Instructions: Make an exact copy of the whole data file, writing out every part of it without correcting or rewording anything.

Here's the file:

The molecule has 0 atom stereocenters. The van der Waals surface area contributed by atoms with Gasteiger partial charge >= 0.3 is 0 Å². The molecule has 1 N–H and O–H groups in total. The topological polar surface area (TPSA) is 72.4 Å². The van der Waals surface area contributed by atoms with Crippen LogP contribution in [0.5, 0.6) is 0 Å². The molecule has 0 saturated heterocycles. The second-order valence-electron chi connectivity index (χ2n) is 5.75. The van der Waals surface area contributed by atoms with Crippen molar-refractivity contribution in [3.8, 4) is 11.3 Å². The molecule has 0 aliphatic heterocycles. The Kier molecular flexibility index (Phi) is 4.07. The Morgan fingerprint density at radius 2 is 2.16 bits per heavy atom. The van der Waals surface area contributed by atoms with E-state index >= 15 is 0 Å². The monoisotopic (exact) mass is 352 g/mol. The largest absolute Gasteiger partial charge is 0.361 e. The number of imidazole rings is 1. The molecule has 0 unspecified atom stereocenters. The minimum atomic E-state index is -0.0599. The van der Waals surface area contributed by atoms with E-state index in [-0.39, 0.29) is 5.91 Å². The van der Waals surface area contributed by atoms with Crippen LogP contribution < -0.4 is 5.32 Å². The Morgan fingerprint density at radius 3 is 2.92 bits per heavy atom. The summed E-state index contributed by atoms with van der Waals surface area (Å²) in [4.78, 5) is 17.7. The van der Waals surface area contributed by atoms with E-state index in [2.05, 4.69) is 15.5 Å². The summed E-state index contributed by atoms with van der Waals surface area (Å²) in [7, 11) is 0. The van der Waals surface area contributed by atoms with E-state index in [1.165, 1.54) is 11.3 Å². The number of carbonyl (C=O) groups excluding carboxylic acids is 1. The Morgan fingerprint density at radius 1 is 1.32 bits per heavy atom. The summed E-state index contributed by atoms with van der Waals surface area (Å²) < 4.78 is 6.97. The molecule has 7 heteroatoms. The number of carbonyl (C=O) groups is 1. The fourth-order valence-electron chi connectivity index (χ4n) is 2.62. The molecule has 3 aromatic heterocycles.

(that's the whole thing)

The molecule has 0 atom stereocenters. The van der Waals surface area contributed by atoms with Gasteiger partial charge >= 0.3 is 0 Å². The molecule has 1 N–H and O–H groups in total. The topological polar surface area (TPSA) is 72.4 Å². The van der Waals surface area contributed by atoms with Crippen LogP contribution in [0.5, 0.6) is 0 Å². The molecule has 0 saturated heterocycles. The second-order valence-electron chi connectivity index (χ2n) is 5.75. The van der Waals surface area contributed by atoms with Crippen molar-refractivity contribution in [3.8, 4) is 11.3 Å². The molecule has 0 aliphatic heterocycles. The Kier molecular flexibility index (Phi) is 4.07. The Morgan fingerprint density at radius 2 is 2.16 bits per heavy atom. The van der Waals surface area contributed by atoms with E-state index >= 15 is 0 Å². The monoisotopic (exact) mass is 352 g/mol. The largest absolute Gasteiger partial charge is 0.361 e. The number of imidazole rings is 1. The molecule has 0 unspecified atom stereocenters. The minimum atomic E-state index is -0.0599. The van der Waals surface area contributed by atoms with E-state index in [-0.39, 0.29) is 5.91 Å². The van der Waals surface area contributed by atoms with Crippen LogP contribution < -0.4 is 5.32 Å². The Morgan fingerprint density at radius 3 is 2.92 bits per heavy atom. The summed E-state index contributed by atoms with van der Waals surface area (Å²) in [4.78, 5) is 17.7. The van der Waals surface area contributed by atoms with E-state index in [2.05, 4.69) is 15.5 Å². The summed E-state index contributed by atoms with van der Waals surface area (Å²) in [7, 11) is 0. The van der Waals surface area contributed by atoms with E-state index in [1.165, 1.54) is 11.3 Å². The number of carbonyl (C=O) groups excluding carboxylic acids is 1. The Morgan fingerprint density at radius 1 is 1.32 bits per heavy atom. The summed E-state index contributed by atoms with van der Waals surface area (Å²) < 4.78 is 6.97. The molecule has 7 heteroatoms. The number of carbonyl (C=O) groups is 1. The fourth-order valence-electron chi connectivity index (χ4n) is 2.62. The molecule has 3 aromatic heterocycles.